Culture- ART FEATURE- What a crock! Potters wheel into Staunton
When Nan Rothwell left college to study theater in England in 1970, she soon came down to earth. Literally. Rothwell began dabbling in a pottery studio in the town where she was staying and found herself drawn to the tactile quality of clay. "I'd never really worked with my hands before," she recalls.
Before long Rothwell had shelved her stage aspirations and enrolled in the prestigious Harrow School of Art to study ceramics, a choice that launched her on a lifelong career at the pottery wheel.
This weekend, for the first time in over 30 years, Nelson County-resident Rothwell reunites with four of her fellow Harrow students— British potters Silvia Dale, Toff Milway, and Micki Schloessingk, plus American ceramicist Bill Van Gilder— for a three-day conference in Staunton entitled "The English Connection." British-trained American potter Dan Finnegan will also participate.
Dale, Milway, and Rothwell agree that what distinguishes the English studio tradition is its emphasis on function. "We use these pots at very important times in our lives– it's quite personal and tender." says Rothwell. "So I think it's really important that it work well and that it feel good. It's more about that for me than it is for abstract feelings about art." She admits, however, "Making a pot look nice is the most fun part."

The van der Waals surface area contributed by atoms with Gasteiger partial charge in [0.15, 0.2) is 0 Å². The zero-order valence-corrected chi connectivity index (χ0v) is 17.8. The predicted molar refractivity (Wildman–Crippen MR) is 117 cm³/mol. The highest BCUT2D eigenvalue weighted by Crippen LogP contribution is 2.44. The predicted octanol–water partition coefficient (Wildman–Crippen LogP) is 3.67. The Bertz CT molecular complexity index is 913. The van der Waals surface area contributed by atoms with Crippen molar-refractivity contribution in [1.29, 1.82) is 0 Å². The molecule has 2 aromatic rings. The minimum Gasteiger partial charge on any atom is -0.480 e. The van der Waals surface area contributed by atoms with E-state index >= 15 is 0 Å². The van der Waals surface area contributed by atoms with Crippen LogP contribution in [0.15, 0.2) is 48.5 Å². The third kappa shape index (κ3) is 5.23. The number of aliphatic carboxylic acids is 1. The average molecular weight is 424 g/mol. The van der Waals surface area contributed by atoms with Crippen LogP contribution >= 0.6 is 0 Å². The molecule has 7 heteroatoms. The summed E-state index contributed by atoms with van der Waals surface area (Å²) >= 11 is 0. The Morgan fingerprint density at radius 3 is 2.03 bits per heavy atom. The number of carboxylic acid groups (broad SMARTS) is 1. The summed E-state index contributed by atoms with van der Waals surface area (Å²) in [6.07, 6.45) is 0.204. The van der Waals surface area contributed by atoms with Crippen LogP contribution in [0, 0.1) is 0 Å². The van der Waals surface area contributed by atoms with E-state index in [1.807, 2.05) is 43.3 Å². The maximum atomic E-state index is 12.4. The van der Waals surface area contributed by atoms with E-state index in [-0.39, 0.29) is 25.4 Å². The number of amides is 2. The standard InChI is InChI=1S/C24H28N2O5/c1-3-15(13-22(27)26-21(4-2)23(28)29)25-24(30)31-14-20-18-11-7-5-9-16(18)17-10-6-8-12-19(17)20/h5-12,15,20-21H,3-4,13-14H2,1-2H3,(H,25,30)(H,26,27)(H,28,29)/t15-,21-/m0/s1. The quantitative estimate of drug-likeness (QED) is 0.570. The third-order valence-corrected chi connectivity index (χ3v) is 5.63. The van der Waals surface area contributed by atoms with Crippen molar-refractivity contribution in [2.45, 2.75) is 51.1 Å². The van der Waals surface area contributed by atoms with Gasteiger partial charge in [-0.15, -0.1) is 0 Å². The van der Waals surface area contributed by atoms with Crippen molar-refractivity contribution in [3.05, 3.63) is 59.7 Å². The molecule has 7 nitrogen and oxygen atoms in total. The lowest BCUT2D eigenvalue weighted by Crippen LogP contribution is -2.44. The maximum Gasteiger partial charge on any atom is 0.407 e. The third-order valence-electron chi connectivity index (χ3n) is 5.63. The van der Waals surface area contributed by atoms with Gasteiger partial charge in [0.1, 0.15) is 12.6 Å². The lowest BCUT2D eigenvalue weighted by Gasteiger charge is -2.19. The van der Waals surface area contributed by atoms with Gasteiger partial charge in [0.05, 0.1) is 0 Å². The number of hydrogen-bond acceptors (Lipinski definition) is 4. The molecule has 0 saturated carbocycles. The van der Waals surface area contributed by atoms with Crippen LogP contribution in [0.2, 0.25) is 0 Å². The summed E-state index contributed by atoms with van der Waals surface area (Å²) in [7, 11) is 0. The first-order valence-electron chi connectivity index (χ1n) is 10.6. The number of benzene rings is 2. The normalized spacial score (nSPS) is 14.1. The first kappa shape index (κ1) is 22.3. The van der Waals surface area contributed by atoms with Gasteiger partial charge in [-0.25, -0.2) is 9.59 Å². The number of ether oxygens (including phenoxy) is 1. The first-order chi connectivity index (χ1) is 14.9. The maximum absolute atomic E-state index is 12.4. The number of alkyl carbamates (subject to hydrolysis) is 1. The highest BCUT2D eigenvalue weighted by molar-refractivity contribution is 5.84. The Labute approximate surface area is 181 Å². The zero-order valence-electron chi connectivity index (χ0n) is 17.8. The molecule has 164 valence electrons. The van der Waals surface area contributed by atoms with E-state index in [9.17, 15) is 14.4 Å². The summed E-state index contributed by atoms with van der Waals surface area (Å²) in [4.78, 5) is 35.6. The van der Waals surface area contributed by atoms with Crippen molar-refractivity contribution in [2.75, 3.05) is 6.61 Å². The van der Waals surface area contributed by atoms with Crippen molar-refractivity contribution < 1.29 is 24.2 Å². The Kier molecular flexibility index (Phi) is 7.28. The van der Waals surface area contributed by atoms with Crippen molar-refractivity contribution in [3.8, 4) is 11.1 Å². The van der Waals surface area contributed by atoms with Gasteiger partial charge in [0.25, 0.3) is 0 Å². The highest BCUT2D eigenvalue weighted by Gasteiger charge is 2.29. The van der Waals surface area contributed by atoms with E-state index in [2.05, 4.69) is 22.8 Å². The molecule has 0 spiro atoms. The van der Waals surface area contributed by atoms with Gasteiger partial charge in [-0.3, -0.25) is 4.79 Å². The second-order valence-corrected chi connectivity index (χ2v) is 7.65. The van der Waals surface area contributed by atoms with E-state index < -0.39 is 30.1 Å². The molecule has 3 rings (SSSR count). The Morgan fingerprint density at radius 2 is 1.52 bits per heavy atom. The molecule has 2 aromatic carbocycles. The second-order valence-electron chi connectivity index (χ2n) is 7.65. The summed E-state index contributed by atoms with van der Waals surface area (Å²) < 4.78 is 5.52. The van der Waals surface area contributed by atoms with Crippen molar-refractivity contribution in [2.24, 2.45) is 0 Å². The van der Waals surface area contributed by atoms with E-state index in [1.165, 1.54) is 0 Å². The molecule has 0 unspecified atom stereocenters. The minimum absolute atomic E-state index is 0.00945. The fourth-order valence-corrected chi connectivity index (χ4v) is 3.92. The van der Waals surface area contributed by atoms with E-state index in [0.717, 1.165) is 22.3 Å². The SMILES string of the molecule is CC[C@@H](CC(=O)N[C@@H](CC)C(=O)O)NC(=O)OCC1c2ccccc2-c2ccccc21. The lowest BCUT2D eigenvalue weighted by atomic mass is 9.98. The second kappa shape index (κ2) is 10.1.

With a focus on utilitarian aspects of pottery, the six ceramicists will present a range of demonstrations and workshops, including a discussion by Finnegan of the importance of handles on drinking vessels, and an examination by Milway of how presentation enhances meals.
"I like to provide food that has a farmhouse quality," explains Milway, who lives in rural Gloucestershire and specializes in salt-glazed platters and bowls. "I like to elevate that with pots that provide an elegance."
A longtime associate of Virginia potter Finnegan, Milway suggests the attitude toward pottery in the U.S. is different than in England. "There's a huge gift-giving culture in America," he says, "and they sponsor and support their local artists, which is so curious to us."
Vessels made by the "English Connection" potters will be on public display June 1-3 in the Skyline Room of the Stonewall Jackson Hotel and Conference Center. Although all the pots are intended for everyday use, Milway notes, "They're radically different in ethos and feeling.
"I think [the exhibition] will show very clearly," he says, "that here are six different potters leading six different lifestyles."
The Potters Council three-day conference, "The English Connection," takes place June 1-3 in Staunton. See ceramics.org/potterscouncil/englishconnection. A public exhibition of vessels made by Sylvia Dale, Dan Finnegan, Toff Milway, Nan Rothwell, Micki Schloessingk, and Bill Van Gilder will be on view in the Skyline Room of the Stonewall Jackson Hotel and Conference Center on Thursday, June 1, 6-8pm; Friday, June 2, 4-9pm; and Saturday, June 3, 11-4:30pm. 614-794-5827.